For me it all goes back to that night, the dark corroded hinge between before and after, the slipped-in sheet of trick glass that tints everything on one side in its own murky colours and leaves everything on the other luminous and untouchable.
One night changes everything for Toby. A brutal attack leaves him traumatised, unsure even of the person he used to be. He seeks refuge at the family’s ancestral home, the Ivy House, filled with cherished memories of wild-strawberry summers and teenage parties with his cousins.
But not long after Toby’s arrival, a discovery is made. A skull, tucked neatly inside the old wych elm in the garden.
As detectives begin to close in, Toby is forced to examine everything he thought he knew about his family, his past, and himself.
A spellbinding standalone from a literary writer who turns the crime genre inside out, The Wych Elm asks what we become, and what we’re capable of, if we no longer know who we are..
Toby is one of those lucky people, he always lands on his feet no matter what scrapes he gets into. However, this is about to change, he knew an artist was bogus but didn’t tell his boss…….he got found out, his home is broken into and he is beaten so badly he ends up in hospital in a bad way.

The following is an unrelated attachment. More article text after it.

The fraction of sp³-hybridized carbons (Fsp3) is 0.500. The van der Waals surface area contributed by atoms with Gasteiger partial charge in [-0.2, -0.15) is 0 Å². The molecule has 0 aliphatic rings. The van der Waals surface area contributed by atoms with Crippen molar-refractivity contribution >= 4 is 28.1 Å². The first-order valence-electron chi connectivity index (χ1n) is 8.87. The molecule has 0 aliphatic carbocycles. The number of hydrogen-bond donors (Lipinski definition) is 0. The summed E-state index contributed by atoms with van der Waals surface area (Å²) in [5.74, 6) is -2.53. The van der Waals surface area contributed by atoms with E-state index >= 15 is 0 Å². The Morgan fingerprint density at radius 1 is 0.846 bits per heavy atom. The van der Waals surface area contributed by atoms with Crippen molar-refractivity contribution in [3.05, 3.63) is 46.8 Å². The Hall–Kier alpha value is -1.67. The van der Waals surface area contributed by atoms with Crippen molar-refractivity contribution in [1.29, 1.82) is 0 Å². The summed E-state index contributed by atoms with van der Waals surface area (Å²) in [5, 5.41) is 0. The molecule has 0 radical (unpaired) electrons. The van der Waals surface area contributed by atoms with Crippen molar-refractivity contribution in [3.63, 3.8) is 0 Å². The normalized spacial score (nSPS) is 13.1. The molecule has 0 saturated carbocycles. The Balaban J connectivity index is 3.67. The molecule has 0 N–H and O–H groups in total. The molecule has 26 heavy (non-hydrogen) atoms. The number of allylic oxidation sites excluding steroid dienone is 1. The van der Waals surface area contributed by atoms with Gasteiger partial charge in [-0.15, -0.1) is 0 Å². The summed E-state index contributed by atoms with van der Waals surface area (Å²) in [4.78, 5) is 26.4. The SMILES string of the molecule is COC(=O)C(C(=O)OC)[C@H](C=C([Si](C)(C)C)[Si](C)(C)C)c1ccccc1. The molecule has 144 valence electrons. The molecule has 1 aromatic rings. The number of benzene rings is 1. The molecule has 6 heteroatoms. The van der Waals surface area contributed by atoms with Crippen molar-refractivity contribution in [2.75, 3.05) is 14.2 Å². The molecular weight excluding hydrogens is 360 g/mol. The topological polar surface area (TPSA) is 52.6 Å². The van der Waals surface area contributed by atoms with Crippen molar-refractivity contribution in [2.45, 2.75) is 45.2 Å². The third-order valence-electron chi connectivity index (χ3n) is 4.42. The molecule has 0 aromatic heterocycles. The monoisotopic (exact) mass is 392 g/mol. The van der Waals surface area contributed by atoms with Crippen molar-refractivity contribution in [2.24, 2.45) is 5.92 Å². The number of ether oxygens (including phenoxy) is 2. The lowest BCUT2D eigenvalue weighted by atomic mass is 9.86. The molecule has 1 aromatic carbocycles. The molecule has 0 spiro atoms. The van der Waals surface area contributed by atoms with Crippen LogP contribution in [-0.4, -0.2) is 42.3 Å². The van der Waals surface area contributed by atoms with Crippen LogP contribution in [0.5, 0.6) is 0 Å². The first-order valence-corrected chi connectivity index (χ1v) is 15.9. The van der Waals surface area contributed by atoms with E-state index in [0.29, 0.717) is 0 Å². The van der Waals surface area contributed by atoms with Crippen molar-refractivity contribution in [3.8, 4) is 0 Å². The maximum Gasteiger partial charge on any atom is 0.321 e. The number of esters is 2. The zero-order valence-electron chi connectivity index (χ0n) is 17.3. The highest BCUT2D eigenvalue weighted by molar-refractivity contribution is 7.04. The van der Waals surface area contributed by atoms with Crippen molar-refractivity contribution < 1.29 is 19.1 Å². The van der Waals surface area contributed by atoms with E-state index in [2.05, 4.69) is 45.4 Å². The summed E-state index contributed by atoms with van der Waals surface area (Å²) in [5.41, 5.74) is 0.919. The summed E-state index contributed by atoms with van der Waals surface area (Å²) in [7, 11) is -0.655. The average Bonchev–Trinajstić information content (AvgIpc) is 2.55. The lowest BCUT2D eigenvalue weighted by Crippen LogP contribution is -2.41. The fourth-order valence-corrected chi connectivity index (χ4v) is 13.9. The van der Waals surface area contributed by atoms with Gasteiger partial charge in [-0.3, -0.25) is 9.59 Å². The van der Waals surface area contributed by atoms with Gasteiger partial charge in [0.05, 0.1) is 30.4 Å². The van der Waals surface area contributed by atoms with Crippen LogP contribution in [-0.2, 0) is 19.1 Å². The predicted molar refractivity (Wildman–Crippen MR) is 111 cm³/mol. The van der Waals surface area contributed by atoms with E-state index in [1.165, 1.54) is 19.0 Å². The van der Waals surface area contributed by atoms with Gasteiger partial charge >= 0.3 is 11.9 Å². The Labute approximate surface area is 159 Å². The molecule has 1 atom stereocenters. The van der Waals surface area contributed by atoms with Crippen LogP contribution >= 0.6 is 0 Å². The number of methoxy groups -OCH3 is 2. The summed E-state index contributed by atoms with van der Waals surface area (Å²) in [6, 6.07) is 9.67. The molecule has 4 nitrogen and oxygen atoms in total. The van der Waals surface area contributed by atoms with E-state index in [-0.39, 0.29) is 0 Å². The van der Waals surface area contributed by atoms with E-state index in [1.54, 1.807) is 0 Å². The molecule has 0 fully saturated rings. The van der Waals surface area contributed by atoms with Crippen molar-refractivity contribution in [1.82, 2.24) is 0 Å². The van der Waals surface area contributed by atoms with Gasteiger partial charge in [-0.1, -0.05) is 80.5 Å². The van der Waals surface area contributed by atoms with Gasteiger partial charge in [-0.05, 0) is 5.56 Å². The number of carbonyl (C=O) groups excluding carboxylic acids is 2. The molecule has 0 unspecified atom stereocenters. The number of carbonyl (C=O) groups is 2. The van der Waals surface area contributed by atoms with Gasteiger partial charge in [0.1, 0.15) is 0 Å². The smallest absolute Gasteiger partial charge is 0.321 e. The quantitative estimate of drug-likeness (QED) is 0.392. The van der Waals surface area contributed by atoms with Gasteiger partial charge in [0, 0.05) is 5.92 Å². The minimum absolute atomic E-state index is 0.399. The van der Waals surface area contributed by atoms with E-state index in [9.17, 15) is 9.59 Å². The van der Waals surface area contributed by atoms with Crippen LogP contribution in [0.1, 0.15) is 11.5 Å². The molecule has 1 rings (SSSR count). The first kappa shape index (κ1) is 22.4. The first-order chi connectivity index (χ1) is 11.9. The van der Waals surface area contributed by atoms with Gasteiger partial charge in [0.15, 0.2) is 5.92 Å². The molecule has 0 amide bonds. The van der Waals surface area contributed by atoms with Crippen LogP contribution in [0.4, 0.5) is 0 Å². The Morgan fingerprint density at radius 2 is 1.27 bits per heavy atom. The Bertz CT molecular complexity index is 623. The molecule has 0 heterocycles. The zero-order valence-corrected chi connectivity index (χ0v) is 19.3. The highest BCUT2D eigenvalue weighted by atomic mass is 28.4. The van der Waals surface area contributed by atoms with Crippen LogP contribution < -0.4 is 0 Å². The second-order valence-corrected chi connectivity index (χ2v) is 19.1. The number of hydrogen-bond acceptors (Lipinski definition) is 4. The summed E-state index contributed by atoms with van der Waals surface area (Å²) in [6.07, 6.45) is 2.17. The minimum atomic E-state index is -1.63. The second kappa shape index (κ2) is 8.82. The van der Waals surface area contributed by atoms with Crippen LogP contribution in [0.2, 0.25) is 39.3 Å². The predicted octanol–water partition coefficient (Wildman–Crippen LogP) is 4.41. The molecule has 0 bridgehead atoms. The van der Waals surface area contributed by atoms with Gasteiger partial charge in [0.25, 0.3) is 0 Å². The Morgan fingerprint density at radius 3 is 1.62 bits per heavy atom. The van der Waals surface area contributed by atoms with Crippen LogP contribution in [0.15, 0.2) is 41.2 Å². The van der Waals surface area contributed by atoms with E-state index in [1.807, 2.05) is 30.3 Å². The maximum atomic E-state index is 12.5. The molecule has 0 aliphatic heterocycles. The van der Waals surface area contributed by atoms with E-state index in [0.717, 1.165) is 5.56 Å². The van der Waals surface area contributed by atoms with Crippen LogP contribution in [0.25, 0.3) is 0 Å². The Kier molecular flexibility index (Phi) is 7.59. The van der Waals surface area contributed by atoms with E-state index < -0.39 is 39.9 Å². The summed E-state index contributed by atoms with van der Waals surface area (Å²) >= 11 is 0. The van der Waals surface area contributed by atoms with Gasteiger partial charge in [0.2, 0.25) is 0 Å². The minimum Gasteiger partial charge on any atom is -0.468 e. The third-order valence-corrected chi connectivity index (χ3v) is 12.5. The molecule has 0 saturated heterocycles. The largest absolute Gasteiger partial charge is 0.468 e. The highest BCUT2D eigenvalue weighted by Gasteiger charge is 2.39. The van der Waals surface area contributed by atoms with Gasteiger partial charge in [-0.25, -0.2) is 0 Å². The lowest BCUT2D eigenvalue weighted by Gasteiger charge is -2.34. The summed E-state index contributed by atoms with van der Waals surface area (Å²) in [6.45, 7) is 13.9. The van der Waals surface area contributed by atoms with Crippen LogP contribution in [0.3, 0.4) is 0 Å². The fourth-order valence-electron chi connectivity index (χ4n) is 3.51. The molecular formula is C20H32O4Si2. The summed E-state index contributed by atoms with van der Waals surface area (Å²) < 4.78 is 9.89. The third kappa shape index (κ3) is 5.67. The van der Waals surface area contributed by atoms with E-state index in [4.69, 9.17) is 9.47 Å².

Toby is then questioned about the robbery, and feels he is treated as the perpetrator and not the victim. Then he hears that his uncle has been diagnosed with terminal brain cancer.
So to come to terms with his new situation and to help in the care of his uncle, Toby moves back to the family home, with his girlfriend. A couple of his cousins are also there and they find a skull in the garden, and this is where Toby’ luck goes from bad to worse.
This is not a fast paced tale and it details Toby’s trauma, physical and psychological, in a sympathetic and realistic way, but I didn’t really like him, I felt this was intentional so you just don’t know who to trust….compelling writing and very clever. Just shows how reaching our actions can be to our lives and those of others, and the consequences of such.
I would like to thank the Author/the Publishers/NetGalley for the opportunity to read this book for free in exchange for a fair and honest review
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